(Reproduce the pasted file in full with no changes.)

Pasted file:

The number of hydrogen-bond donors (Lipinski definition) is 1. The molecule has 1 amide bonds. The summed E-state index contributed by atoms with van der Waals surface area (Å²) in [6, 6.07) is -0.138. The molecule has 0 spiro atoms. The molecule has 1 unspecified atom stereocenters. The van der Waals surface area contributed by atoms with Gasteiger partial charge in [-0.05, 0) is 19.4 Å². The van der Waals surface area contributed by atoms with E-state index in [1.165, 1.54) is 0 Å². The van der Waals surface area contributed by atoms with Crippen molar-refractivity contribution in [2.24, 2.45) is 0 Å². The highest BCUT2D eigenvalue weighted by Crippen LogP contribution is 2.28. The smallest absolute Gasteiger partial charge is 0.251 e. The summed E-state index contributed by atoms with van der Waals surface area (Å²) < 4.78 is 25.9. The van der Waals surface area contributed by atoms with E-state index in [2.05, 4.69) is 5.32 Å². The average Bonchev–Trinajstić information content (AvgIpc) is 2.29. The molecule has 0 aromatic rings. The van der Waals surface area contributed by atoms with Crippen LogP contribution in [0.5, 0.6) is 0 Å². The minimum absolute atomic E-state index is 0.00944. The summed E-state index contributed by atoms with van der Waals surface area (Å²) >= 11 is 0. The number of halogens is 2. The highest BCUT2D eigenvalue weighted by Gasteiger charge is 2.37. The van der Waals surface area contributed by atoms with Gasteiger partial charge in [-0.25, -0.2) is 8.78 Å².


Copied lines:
The number of hydrogen-bond donors (Lipinski definition) is 1. The molecule has 1 amide bonds. The summed E-state index contributed by atoms with van der Waals surface area (Å²) in [6, 6.07) is -0.138. The molecule has 0 spiro atoms. The molecule has 1 unspecified atom stereocenters. The van der Waals surface area contributed by atoms with Gasteiger partial charge in [-0.05, 0) is 19.4 Å². The van der Waals surface area contributed by atoms with E-state index in [1.165, 1.54) is 0 Å². The van der Waals surface area contributed by atoms with Crippen molar-refractivity contribution in [2.24, 2.45) is 0 Å². The highest BCUT2D eigenvalue weighted by Crippen LogP contribution is 2.28. The smallest absolute Gasteiger partial charge is 0.251 e. The summed E-state index contributed by atoms with van der Waals surface area (Å²) < 4.78 is 25.9. The van der Waals surface area contributed by atoms with E-state index in [2.05, 4.69) is 5.32 Å². The average Bonchev–Trinajstić information content (AvgIpc) is 2.29. The molecule has 0 aromatic rings. The van der Waals surface area contributed by atoms with Crippen LogP contribution in [0.5, 0.6) is 0 Å². The minimum absolute atomic E-state index is 0.00944. The summed E-state index contributed by atoms with van der Waals surface area (Å²) >= 11 is 0. The number of halogens is 2. The highest BCUT2D eigenvalue weighted by Gasteiger charge is 2.37. The van der Waals surface area contributed by atoms with Gasteiger partial charge in [-0.25, -0.2) is 8.78 Å².